A hush came over the boisterous crowd as the Thai national anthem came bleating out of the crackling speakers. Spectators rose from their metal bleachers and plastic chairs to pay respect while also glancing toward the staging area to see who would be up first. The air was stale and stifling despite the sun being long gone for the day. Baht notes were passed slyly with one hand as Sangsom bottles were cracked open with the other.
It was Koh Tao Muay Thai night.
Muay Thai, the national sport of Thailand, is a combat sport similar to boxing and martial arts. However, Muay Thai uses the entire body, incorporating punches, kicks, elbows and knee strikes. It is immensely popular and stadiums and training gyms can be found on islands and in cities across the country.
On Koh Tao there are two gyms and one stadium. Island Muay Thai training camp is attached to the stadium and is where I’ve been “training” (and I use that term very loosely). Compared to the hardcore, strictly disciplined immersion programs to be found in Northern Thailand, this is more of a “get out what you put in” kind of gym. In the future I’ll write more about my training experiences, but this post is about enjoying Muay Thai as a spectator.
Muay Thai seems like a somewhat unlikely national passion for a gentle people who generally smile out of discomfort rather than lose their tempers. While researching I came across this synopsis of the history and importance of Muay Thai:
A gentle, peace-loving people, for centuries Thais had to defend themselves and their land from aggressive powers. They developed a form of close, hand-to-hand combat best suited for the kind of rough-terrain battle they were fighting. Over time it became a rite of passage for Thai men to take up training in this martial art. King Naresuan the Great (1555-1605) is believed to have been an excellent boxer himself, and it was he who made Muay Thai a required part of military training.
Fights vary depending on the night, but you are always guaranteed a glimpse of Thai culture, a dose of ancient Muay Thai form, and two sweaty men with zero percent body fat beating the crap out of each other. Sometimes the crowd is mainly Thai and Burmese, sometimes mainly farang (the Thai term for westerner). Sometimes the fights are highly technical and elegant, sometimes they are knock-out brawls. The fighters are children and adults, men and women.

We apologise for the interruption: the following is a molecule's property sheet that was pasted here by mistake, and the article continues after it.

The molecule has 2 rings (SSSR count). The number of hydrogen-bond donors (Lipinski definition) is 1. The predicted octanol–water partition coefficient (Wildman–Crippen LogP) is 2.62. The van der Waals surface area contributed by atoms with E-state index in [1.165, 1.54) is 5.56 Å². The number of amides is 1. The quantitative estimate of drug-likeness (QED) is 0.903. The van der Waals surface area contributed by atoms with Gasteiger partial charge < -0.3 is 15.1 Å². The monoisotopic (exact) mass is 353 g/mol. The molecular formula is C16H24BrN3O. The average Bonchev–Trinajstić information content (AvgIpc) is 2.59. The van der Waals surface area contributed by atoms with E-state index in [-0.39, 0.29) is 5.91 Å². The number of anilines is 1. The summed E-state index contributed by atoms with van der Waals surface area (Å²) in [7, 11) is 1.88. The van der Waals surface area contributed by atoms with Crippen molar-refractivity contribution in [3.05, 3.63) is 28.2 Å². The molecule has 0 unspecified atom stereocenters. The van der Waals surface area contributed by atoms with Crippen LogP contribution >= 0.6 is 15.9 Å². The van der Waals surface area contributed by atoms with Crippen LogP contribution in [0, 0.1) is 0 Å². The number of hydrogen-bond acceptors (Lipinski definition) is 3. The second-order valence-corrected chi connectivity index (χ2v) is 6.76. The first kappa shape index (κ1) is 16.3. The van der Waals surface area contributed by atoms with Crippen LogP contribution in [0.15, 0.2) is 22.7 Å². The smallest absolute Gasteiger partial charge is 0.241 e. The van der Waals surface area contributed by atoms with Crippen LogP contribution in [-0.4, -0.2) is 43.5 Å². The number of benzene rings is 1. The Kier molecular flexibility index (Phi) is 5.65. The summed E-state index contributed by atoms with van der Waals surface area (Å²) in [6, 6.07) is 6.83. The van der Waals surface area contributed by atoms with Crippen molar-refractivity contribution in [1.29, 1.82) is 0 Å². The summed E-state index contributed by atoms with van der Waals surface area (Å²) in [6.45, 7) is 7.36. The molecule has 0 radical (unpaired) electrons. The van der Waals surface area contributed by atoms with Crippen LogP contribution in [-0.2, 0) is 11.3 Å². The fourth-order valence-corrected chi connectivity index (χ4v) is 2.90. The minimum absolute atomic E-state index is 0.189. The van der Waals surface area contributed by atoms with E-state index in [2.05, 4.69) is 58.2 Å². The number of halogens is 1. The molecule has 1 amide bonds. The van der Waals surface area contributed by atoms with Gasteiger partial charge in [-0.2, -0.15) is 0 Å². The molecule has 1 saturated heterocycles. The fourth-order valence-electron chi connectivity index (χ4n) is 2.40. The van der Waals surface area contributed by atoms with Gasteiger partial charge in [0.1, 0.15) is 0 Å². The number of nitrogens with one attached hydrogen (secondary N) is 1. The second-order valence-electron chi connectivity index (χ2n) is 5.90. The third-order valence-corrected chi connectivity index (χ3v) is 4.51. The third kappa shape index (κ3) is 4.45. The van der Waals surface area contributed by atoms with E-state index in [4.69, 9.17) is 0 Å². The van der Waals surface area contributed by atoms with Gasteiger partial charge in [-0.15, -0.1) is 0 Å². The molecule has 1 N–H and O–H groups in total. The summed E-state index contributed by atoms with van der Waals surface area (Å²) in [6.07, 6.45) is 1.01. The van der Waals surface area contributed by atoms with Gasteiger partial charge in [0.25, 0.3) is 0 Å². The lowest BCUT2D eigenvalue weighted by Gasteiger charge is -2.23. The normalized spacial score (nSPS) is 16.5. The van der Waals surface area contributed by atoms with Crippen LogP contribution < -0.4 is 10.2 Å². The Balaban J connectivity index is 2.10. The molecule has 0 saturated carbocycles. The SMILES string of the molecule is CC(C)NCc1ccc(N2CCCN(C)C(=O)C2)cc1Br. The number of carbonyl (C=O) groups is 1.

A fight night will start when you walk into the stadium and are surrounded by scratchy Thai music that Mark describes as “music that makes you want to kick people.” The crowd will stand around the staging area drinking whiskey, sizing up the contenders and placing bets. The national anthem is the eventual signal that things are kicking off. There are usually between 5-8 fights, starting with the youngest contestants and ending with the golden goose: the farang fighter.
Each fight starts with the athletes entering the ring in a traditional headdress and garland and circling the ring in prayer. Some fighters, especially farang learning from very traditional trainers, do a more elaborate dance called the wai khru, in which they pay homage to their teachers. Then the formalities and accessories are stripped away and the fight begins. There are 5 rounds of 3 minutes per fight, unless someone gets knocked out first.
As someone who has always cringed at the thought of watching violent sports, I’m surprised how much I enjoy watching Muay Thai. But the rituals and acts of respect give the whole affair a civilized air, and after a knockout often the first person to the loser’s side is the victor, offering assistance. Because of the technical skill used in the fights, often the blows that lead to a knockout are so precise and swift I’m shocked to see a fighter fall to the ground. I’ve never seen blood drawn.
The only controversy that seems to stir in the arena is when the farang fighters go up against the Thai. The farang are often a full head taller than the Thai, who have inevitably been training since they could walk. The crowd devolves into East vs. West and for once the cheering doesn’t seem quite so light-hearted. There are often loud grumbles of cheating and unfair judging. While I don’t know enough about scoring to have a basis for it, it does seem that for a Westerner to beat a Thai there needs to be a clear knockout. But hey, this is Thailand.
I’ve attended three Muay Thai nights on Koh Tao, and especially since starting training I’ve grown to love them. I hope to someday attend a fight at one of the massive stadiums in Bangkok, but those tickets are quite pricey, starting at 1,500 baht ($45usd). Comparatively, I can stand practically ringside in Koh Tao for 500 baht (actually less, as I get a training student discount!) If you’re a gambler, don’t forget to bring a baht or two for placing bets .
If you are heading to Thailand, I encourage you to check out a Muay Thai fight. There’s nothing quite like it for a combination of culture, fun, and cheap whiskey. Who knows, it might inspire you to start training!
While these photos may give you an idea of Muay Thai, going to a fight is a full sensory experience. The smell of sweat, the visual speed of a uppercut punch, the sound of that makes-you-want-to-kick-someone music. So you know what I did, right? I made a video. Enjoy!
Have you ever attended a Muay Thai fight? Would you? I hope I’ve convinced you to say yes!